1. Arcade Fire – Funeral (2005)

It’s not The Strokes, or Arctic Monkeys, or Radiohead. It doesn’t tout angular guitars or zeitgeist-y electronic experimentation. What’s so good then about Funeral that it should be considered the album of the noughties, ahead of others that are perhaps more reflective of the period? The answer is that, in this decade, no other band has come close to creating such an emotionally affecting, tragic yet optimistic narrative of life, death, love and the pains of existence across ten immaculate songs. From it’s release in 2005 until the present, no other album has retained the same sense of grandeur and force of emotional impact without either seeming dated or beginning to appear bloated and pompous.

The album’s longevity is helped by the fact that it sets itself up in a parallel world, one closed off from the fads and trivial concerns our comfortable lives. ‘Neighborhood #1 (Tunnels)’ and ‘Neighborhood #3 (Power Out)’ are staged in small towns cut off by cold and snow, where parents and names are forgotten, and with them the sadness that accompanies loss. It’s part adolescent dream of a world without rules, part American Dream of self-sustainability and part apocalyptic nightmare.

It’s not a coincidence that Funeral has strong resonances with our number one book of the decade, Cormac McCarthy’s The Road. Both artworks explore the perverse beauty of a landscape in which everything is stripped back to the basics of survival – something that, in an era of needless life-enhancing gadgets and irreparable damage to the planet, has emerged as both a fantasy and a nightmare for our noughties consciousness.

But forgetting is only half of the story. Other songs are about remembering difficult realities, like the ghosts of Haitians murdered under Papa Doc’s brutal regime in ‘Haiti’, or as a child, coming to terms with deceit in ‘Rebellion (Lies)’, or a lingering fear of driving in ‘In The Backseat’. All these songs have adolescent overtones, harking back to a period when the questions that adults repress about life (and death) were fresh and urgent. ‘Funeral’ is a masterstroke that hits on the nub of all our deepest fears and hopes in an age when these real feelings are threatened by the plastic veneer of progress.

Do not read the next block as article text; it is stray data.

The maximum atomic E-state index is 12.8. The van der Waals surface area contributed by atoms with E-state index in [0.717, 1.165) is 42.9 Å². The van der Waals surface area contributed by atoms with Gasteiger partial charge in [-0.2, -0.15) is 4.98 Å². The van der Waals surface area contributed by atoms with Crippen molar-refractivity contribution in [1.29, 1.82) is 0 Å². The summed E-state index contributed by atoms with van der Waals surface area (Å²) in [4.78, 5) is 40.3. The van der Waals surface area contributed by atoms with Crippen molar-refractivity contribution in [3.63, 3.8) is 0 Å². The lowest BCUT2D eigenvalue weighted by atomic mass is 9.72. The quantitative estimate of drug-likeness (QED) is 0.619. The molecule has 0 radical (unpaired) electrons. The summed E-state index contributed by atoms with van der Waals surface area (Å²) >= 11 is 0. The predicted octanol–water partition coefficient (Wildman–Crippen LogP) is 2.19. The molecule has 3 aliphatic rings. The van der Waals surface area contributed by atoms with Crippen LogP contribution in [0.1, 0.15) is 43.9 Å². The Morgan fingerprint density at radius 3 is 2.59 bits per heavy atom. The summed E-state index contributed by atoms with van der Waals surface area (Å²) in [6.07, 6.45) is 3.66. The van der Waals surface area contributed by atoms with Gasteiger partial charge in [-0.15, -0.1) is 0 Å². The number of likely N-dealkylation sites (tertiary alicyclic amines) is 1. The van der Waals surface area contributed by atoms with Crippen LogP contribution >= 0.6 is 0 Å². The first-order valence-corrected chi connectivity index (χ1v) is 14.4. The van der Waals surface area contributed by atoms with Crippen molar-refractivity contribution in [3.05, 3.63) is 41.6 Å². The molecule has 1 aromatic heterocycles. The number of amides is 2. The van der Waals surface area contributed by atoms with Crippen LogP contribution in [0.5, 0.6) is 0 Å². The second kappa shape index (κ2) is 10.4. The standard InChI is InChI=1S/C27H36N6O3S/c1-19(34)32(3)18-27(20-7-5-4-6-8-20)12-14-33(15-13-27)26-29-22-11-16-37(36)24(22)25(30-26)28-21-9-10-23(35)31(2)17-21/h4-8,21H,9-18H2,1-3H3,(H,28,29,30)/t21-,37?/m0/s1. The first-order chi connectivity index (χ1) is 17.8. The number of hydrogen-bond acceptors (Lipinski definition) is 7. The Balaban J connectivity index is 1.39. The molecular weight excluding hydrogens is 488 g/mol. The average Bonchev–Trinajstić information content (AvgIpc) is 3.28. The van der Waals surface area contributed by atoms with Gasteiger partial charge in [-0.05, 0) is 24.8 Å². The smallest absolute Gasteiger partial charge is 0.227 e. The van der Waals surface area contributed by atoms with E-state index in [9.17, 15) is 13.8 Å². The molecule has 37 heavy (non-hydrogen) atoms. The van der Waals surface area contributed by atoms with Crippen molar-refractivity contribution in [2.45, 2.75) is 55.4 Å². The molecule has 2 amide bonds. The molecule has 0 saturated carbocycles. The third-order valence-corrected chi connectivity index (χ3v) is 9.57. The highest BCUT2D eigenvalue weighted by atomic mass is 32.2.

(Jonny Ensall)

2. The Knife – Silent Shout (2006)

There’s something about this otherworldly, beautifully weird electropop classic that stands up to repeated listens, and never gets dull. Fellow Swede Jose Gonzalez shone the limelight on The Knife – a brother and sister duo – in 2003 when he covered their song, ‘Heartbeats’ and turned it into a worldwide hit.

A large part of The Knife’s appeal is down to Karen Dreijer Andersson’s haunting voice – sometimes shrill, sometimes droning, she adds a spookily dark edge to the pounding synthpop and chiming melodies going on in the background. Her solo debut (this year’s self-titled Fever Ray) was a 2009 favourite, but the atmospheric electronica on Silent Shout remains hard to beat.

(Claire Sawers)

3. Radiohead – Kid A (2000)

Not usually placed in the same stratospheric league as their previous opus, OK Computer, Kid A is arguably a better Radiohead album – their best in fact. Its themes are less obvious, its musical arrangements more difficult to get into, its lyrics harder to penetrate … In truth it’s an obscure album than hovers on the brink of arch pretentiousness, except that listen to it a few times and its deceptively rich texture becomes apparent. Even if Thom Yorke wrapping the words ‘Yesterday I woke up sucking a lemon’ around the muddled synths of ‘Everything In Its Right Place’, makes no sense to you, there are more obvious pleasures in lush, non-existence fantasy ‘How To Disappear Completely’ for instance, and, best of all, the pounding proto-electronica of ‘Idioteque’. Light years ahead in its vision and intelligence.
(Jonny Ensall)

4. Bon Iver – For Emma, Forever Ago (2008)